does not own Cummins stock
No, at one point Ford owned less than 10% of Cummins stock, but now Ford doesn't own any Cummins stock.
Again, from a Cummins press release: http://www.cummins.com/news/benefit.html
CUMMINS ENGINE TO ISSUE 3.75 MILLION COMMON SHARES TO ESTABLISH EMPLOYEE BENEFITS TRUST. REPURCHASE OF 3 MILLION SHARES ALSO AUTHORIZED BY COMPANY - SHARES REPURCHASED FROM FORD MOTOR COMPANY - KENNETH DABROWSKI RESIGNS FROM BOARD. COLUMBUS, Ind.
(Jan. 3, 1997) - Cummins Engine Co. Inc. today announced that it will issue 3.75 million shares of its common stock to an employee benefits trust for use in meeting the company's future obligations under employee benefit and compensation plans. While the trust shares may be used to fund a number of these plans, the principal use will be in funding contributions to employee retirement savings programs the company revised on January 1, 1997.
Formation of the trust and issuance of the shares to the trust will have no effect on the company's earnings per share calculation. Shares of common stock held by the trust will not be used in calculating the company's reported earnings per share until the shares are distributed from the trust and allocated to a benefit plan.
The company also announced that it has repurchased 1.3 million shares of its common stock from Ford Motor Company and has authorized the repurchase of an additional 1.7 million shares in the open market. In accordance with the terms of the company's 1990 investment agreement with Ford, Kenneth R. Dabrowski, a Ford vice president who has recently served on the Cummins Board of Directors under the terms of the investment agreement has resigned, effective with the repurchase. Following the repurchase from Ford, the company has approximately 38.2 million shares outstanding.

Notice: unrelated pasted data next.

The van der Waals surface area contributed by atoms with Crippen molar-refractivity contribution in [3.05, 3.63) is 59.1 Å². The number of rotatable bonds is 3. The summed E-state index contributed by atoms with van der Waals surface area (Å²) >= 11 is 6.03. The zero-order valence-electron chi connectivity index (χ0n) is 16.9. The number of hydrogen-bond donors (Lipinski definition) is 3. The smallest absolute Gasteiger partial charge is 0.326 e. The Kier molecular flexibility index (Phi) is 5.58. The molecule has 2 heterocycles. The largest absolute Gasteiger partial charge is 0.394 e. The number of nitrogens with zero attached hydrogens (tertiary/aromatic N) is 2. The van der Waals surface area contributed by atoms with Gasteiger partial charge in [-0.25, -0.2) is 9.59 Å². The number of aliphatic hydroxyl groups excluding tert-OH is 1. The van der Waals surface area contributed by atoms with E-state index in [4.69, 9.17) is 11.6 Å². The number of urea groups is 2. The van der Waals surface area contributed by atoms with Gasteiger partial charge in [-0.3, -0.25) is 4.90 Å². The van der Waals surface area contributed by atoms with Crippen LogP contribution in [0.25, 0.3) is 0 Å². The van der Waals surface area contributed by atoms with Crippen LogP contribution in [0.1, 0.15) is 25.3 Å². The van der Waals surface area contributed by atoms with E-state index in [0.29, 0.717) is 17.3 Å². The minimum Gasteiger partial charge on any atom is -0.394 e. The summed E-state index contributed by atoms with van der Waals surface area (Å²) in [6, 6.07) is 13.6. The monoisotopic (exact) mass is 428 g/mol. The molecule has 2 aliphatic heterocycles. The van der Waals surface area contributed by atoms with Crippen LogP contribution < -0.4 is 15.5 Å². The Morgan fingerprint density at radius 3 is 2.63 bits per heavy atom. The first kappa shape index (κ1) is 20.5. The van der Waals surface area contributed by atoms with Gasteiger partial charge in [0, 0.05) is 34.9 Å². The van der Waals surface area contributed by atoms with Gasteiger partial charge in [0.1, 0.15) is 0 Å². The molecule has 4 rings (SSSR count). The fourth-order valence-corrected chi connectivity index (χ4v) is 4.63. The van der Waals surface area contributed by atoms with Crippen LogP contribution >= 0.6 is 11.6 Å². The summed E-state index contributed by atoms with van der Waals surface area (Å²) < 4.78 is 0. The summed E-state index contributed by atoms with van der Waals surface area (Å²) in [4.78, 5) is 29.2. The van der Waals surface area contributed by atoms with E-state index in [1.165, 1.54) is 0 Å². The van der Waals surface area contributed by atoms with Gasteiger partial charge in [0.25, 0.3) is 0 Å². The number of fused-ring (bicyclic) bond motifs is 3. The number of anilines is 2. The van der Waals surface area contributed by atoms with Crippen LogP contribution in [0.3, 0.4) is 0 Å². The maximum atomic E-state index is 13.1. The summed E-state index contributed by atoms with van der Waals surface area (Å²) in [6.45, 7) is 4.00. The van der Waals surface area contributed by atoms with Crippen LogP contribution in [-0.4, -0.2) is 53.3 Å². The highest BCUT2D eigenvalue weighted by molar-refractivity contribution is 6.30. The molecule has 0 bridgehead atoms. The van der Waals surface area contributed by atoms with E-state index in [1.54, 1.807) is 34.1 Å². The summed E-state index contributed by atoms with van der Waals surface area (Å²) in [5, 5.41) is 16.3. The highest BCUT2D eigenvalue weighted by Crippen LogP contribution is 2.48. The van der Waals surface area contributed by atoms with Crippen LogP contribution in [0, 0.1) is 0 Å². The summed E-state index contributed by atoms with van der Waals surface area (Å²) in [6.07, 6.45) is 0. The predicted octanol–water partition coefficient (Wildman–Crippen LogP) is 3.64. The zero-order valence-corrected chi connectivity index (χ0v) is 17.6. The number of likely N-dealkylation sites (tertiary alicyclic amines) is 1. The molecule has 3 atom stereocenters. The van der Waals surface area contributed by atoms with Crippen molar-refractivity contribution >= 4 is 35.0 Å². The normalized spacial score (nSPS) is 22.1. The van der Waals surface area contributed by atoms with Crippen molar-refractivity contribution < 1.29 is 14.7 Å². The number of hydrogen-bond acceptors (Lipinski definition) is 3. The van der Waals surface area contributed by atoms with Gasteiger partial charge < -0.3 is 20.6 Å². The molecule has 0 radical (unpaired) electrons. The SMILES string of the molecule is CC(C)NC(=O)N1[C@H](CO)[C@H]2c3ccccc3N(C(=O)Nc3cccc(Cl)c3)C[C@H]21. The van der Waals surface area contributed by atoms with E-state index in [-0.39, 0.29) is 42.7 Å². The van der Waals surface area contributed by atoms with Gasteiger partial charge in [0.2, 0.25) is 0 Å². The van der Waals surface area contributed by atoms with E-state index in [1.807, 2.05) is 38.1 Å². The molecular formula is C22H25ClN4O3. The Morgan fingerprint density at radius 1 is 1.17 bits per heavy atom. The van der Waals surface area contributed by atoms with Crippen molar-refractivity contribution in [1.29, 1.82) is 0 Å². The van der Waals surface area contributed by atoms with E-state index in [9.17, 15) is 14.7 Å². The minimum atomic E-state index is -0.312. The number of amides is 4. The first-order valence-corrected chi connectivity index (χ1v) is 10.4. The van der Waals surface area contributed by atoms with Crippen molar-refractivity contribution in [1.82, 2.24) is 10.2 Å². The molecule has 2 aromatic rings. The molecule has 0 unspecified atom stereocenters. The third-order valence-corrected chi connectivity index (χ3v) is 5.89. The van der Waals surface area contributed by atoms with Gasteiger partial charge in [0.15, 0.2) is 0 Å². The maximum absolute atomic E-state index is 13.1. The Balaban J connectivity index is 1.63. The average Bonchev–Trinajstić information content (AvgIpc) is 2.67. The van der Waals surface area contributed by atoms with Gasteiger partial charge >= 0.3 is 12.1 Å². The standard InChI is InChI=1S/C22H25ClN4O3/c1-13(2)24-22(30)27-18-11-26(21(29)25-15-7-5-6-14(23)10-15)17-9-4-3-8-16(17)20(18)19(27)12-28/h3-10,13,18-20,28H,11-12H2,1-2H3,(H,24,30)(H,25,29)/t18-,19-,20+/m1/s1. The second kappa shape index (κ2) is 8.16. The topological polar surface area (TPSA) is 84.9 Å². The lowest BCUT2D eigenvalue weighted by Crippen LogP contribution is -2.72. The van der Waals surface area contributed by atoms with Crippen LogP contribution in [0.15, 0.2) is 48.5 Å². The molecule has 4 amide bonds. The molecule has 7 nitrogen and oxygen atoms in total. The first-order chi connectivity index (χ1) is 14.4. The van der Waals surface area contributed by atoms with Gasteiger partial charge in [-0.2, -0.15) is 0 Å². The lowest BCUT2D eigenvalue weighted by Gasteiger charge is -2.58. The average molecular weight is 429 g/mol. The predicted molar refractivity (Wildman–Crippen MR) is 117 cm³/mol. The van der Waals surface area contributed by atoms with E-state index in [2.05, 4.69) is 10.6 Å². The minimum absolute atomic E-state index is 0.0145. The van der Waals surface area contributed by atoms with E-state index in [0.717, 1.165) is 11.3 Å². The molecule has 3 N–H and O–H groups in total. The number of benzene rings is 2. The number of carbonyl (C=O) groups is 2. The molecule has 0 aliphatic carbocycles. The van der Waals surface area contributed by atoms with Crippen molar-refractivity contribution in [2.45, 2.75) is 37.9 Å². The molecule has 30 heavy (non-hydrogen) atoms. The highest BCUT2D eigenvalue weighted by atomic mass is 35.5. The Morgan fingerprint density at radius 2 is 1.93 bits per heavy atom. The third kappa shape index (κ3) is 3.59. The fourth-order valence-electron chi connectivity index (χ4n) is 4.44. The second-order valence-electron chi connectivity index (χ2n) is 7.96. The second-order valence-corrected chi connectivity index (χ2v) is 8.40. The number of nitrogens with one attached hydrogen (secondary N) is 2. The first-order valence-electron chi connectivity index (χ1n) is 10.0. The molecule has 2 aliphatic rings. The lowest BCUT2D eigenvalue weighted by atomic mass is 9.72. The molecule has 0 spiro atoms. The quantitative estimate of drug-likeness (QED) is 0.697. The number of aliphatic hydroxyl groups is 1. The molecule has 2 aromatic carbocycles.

Cummins, headquartered in Columbus, Ind., is a leading worldwide designer and manufacturer of diesel engines and related products. These engines provide power for its key markets: automotive, power generation, industrial and filtration.
Q: What is the typical fuel economy of a Ram with the Cummins diesel?
Here are some 12V rules of thumb: YMMV! Due to EPA emissions regulations, ISB engines get 2 mpg less than the 12 valve engines.
Diesel Engine Noise
Q: Why is the diesel engine so much noisier than a gasoline engine?
Note: the P7100 fuel injector pump is quite noisy in operation, and a fair percentage of the noise produced under the hood of 94+ 12 valve engines is from the injector pump. (source: TDR)
Subject: RE: What makes all that noise anyway?
From: "Paul H. Mason" <74160.642@CompuServe.COM>
> I was wondering, the non-uniform combustion, would that cause piston
> rattle/slap as others have described?
> Or, maybe worded better, is that noise the combustion itself, or metal
> hitting metal?